I feel that Lawrence struggles with endings, and nowhere is this more apparent than in The Prussian Officer. It's as though he had wrestled with his demons and got it out of his system, an
I chose to read this famous short story by D H Lawrence as it was mentioned in my writing group as containing a classic example of "unverbing" . The story has all the tension and relational intensity one expects from Lawrence as well as hints of homoeroticism. Like Doestoevesky Lawrence discusses how the act of killing places the individual outside of society and although the world continues to turn, the sun to rise and wild life to carelessly exist the perpetrator has by his act cut himself off ...more
This was my second reading of the short story: THE PRUSSIAN OFFICER, about a tyrannical Captain, who becomes obsessed with a young orderly, and begins inexplicably bullying and abusing the poor soldier. As expected, it does not end well for either character.

It just so happens that I watched the movie UNBROKEN, based on the book by Laura Hillenbrand, where the protagonist is victimized by a cruel and violent POW camp guard Mutsuhiro Watanabe, this same weekend.
Jun 11, 2013 rated it liked it  ·  review of another edition
Recommends it for: Bettie, Carey, Wanda
Recommended to Laura by: Marts (Thinker)
Free download available at Project Gutenberg.

What a pity, this story was to short.
Marts  (Thinker)
Jun 08, 2013 rated it really liked it  ·  review of another edition
Shelves: classics
The tale of a Captain and his orderly...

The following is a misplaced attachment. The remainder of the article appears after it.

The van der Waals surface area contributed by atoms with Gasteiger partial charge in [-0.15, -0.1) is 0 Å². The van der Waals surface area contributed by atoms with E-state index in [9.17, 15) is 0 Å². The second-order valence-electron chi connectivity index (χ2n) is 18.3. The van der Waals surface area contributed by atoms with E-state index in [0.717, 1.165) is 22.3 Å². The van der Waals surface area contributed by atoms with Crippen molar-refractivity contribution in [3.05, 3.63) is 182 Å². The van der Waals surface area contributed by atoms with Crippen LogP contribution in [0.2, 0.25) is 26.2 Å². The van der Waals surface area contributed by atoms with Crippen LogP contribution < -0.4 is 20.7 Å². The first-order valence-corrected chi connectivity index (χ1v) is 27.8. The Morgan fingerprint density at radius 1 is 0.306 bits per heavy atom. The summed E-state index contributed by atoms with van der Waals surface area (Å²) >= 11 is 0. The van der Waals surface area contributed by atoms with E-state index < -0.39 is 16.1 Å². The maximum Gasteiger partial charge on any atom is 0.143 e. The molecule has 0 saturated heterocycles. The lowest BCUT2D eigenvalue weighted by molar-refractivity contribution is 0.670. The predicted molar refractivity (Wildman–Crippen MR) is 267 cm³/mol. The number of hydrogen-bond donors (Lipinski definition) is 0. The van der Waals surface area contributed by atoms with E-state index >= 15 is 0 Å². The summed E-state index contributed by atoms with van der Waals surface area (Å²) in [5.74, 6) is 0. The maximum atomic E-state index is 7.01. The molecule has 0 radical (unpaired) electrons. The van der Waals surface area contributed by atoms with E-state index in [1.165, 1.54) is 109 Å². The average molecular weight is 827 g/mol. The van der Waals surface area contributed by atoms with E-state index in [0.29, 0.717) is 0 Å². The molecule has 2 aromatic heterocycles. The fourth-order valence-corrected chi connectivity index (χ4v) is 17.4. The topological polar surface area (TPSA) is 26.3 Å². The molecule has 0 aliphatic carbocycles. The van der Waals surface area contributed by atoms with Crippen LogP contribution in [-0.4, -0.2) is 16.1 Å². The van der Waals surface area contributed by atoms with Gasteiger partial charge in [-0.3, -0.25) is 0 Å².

Feb 05, 2018 rated it really liked it  ·  review of another edition
The title story and one thereafter left me a bit cold to be quite honest... D.H. crammed them full of sentiment, description, and anxiety, but their clenched atmosphere never relented and so lost its force quickly, plus both were of a theme. Then again, all of the stories in this collection certainly share thematic concerns, setting, and sentiment. The others just do a better job.

'Daughters of the Vicar' was a fine short story and everything after that point was smooth reading. I suppose I could
Sara Jesus
Aug 18, 2016 rated it really liked it  ·  review of another edition
Shelves: classics
Chocou-me um pouco este livro. E não encontrei o cenário o idílico de " O amante de Lady Chattelery", que tinha adorado. Este pelo contrário não me conquistou. Até considero pervertido. Um livro que retrata a relação entre senhor e servo. Demonstrando a violência e os desejos reprimidos de certos oficiais. Neste caso um oficial prussiano que possui uma obsessão por um soldado. Não compreendi foi a natureza dos sentimentos do servo. Uma vez que Lawrence retrata melhor o oficial, que acaba por te ...more
Vlady Peters
One of the Great Books of the Western World, this story didn’t do anything for me.

Beautifully written, tension right to the end, nevertheless, when it came to the end end, I felt it was much to do about nothing.

The last line

‘The bodies of the two men lay together, side by side, in the mortuary, the one white and slender, but laid rigidly at rest, the other looking as if every moment it must rouse into life again, so young and unused, from a slumber’

can be, and probably has been analysed to deat
Jul 28, 2016 rated it really liked it  ·  review of another edition